illustration of aerial view of pine forest with research tower

Spotlight on Forestry


Climate-smart forestry is an integrated approach to managing forests that mitigates greenhouse gas (GHG) emissions. In addition to reducing or removing GHG emissions, implementing climate-smart forestry can also increase productivity, sustainability, resilience, and carbon sequestration. Climate-Smart Grown in SC provides incentives and technical support to encourage and empower South Carolina landowners to adopt and implement climate-smart forestry practices. Incentivized forest stand improvements move landowners away from traditional practices like clearcutting, and promote practices like patch-cutting and row-thinning. These practices encourage regeneration and the establishment of young trees while maintaining better ecological integrity.

Forest Stand Improvements


100 years ago, the practice known as clearcutting was synonymous with "cut and run" or "slash and burn" logging. Timber was thought of as an unlimited resource and many forests were decimated when loggers would clear entire stands or leave only the poorest-quality trees behind - a practice known as high-grading. Repeated cycles of this practice left vast areas with little ecological or economic value. Today clearcutting - uniformly cutting down most or all trees in an area - is used by foresters to meet a variety of forest management objectives including the control of pathogens and wood-boring insects, and to help regenerate shade-intolerant tree species. However, clearcutting can have significant negative impacts. These include soil erosion and sedimentation, worsened air quality and greenhouse gas emissions, and the degradation or destruction of entire ecosystems. Climate-Smart Grown in SC is encouraging landowners to, whenever possible, move away from clearcutting and toward the following practices.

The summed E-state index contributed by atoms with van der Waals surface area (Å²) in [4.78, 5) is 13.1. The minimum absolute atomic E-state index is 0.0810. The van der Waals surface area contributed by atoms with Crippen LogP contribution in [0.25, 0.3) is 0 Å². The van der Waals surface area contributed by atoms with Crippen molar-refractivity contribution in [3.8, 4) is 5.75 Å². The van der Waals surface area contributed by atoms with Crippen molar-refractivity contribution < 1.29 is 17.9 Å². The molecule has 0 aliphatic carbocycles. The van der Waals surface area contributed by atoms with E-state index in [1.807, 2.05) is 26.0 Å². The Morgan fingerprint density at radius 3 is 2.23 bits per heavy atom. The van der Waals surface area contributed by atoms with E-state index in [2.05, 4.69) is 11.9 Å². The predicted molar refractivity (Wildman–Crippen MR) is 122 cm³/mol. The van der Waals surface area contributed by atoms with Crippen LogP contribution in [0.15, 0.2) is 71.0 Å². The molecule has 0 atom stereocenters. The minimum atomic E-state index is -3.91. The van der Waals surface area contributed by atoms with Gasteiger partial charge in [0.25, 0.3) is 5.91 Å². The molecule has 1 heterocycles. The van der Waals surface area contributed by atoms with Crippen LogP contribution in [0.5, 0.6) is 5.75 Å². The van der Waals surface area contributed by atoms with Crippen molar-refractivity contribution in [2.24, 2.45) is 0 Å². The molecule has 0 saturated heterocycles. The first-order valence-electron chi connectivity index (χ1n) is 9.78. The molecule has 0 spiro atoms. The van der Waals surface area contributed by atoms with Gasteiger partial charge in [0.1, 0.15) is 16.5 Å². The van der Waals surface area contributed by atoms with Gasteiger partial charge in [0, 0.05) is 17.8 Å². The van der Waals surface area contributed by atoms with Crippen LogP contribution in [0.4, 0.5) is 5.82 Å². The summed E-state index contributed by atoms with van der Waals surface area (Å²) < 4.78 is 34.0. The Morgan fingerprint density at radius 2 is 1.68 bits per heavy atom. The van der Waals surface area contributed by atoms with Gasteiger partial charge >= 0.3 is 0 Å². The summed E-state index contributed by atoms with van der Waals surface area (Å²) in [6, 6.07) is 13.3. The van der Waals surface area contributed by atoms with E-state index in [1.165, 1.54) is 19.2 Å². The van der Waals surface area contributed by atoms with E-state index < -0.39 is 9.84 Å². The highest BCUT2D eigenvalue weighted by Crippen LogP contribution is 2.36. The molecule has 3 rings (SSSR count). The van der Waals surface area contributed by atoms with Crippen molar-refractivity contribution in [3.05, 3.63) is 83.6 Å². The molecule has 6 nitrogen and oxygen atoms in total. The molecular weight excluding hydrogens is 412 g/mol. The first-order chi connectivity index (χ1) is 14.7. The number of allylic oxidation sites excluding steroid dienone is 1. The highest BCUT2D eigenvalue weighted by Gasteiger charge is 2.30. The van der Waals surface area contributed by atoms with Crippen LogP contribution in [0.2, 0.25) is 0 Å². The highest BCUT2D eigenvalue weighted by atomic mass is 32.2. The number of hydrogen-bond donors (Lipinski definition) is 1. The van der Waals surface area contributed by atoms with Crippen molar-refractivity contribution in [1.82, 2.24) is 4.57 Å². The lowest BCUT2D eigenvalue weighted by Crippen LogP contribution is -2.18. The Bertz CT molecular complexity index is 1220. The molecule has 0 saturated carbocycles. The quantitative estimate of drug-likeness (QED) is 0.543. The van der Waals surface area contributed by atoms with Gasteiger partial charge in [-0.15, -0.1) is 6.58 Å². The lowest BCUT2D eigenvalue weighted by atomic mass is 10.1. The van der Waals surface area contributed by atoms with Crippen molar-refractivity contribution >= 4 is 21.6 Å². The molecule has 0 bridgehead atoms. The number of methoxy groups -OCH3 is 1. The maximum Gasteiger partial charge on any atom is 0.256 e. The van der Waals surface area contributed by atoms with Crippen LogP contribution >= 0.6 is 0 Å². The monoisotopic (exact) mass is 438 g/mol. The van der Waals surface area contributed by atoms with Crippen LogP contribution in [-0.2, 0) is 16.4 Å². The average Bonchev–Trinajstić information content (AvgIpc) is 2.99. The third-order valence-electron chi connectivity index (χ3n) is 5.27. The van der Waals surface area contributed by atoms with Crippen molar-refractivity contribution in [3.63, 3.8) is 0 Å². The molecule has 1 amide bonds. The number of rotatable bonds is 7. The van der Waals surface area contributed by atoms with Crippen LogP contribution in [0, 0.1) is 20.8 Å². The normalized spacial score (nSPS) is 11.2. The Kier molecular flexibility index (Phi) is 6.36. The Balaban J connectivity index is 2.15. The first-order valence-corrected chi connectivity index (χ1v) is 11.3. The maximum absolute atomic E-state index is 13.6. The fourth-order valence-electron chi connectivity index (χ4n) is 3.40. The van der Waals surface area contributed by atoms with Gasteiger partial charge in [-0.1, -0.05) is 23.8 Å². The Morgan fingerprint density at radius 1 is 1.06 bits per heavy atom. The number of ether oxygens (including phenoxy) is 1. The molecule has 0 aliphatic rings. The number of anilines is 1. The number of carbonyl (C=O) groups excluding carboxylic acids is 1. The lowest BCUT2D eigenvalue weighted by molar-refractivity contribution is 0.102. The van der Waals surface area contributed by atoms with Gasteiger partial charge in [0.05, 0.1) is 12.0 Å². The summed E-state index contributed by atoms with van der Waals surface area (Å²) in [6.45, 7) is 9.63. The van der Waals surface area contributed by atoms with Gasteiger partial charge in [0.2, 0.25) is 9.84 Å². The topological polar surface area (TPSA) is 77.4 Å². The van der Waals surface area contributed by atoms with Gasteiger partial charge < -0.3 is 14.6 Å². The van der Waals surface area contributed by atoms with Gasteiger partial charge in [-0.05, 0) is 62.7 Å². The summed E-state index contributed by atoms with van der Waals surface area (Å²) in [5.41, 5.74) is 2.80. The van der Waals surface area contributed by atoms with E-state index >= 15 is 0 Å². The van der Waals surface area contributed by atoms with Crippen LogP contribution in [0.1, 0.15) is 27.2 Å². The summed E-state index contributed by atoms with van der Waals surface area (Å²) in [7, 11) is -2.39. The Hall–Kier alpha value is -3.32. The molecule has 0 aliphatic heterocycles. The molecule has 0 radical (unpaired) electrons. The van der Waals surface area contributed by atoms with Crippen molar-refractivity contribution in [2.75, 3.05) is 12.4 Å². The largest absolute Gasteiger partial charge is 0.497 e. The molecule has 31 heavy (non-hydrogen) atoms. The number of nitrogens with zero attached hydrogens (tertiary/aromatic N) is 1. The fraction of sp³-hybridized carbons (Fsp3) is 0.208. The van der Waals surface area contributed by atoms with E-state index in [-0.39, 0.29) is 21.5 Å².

Patch-cutting creates small openings in a forest by removing all the trees in small areas while retaining intact forest between these patches. When implemented for Climate-Smart Grown in SC, plot locations for cutting are chosen randomly with the goal being to remove trees in 33% of the treatment area. There are many benefits to using patch-cutting as an alternative to clearcutting. This practice emulates how natural disturbances regularly create forest gaps, and allows a forest stand to retain its natural composition and structure. The openings created provide sites for regeneration while reducing wildfire risk and enhancing pest resistance. Additionally, these patches have been shown to enhance biodiversity, restore native plant communities, and enhance wildlife food availability.


Similar to patch-cutting, row-thinning removes all the trees in small areas while keeping intact forest between these areas. However, as the name implies, this practice involves removing entire rows of trees in a forest stand. For Climate-Smart Grown in SC, the rows are chosen randomly to remove trees in 33% of the treatment area. This practice has been shown to improve the health and growth rate of the remaining stand, allowing remaining trees to grow and produce higher-quality timber. Row-thinning can reduce the risk and impacts of damaging pests like the southern pine beetle. It can also boost biodiversity while creating a more resilient forest.

Driving Climate Solutions Through Robust Science and Technology

Lucas Clay is a Clemson PhD candidate in Dr. Tom O'Halloran's lab at the Baruch Institute of Coastal Ecology and Forest Science. In the fall of 2023, Lucas presented a summary of his doctoral work at the 2023 Clemson Graduate Research Symposium. His research examines using scientific data to pinpoint the key drivers of climate change and the carbon cycle, and how to identify forest management practices that mitigate the human impacts on climate change. Lucas is currently helping to implement climate-smart forestry practices working as a Climate-Smart Extension Associate.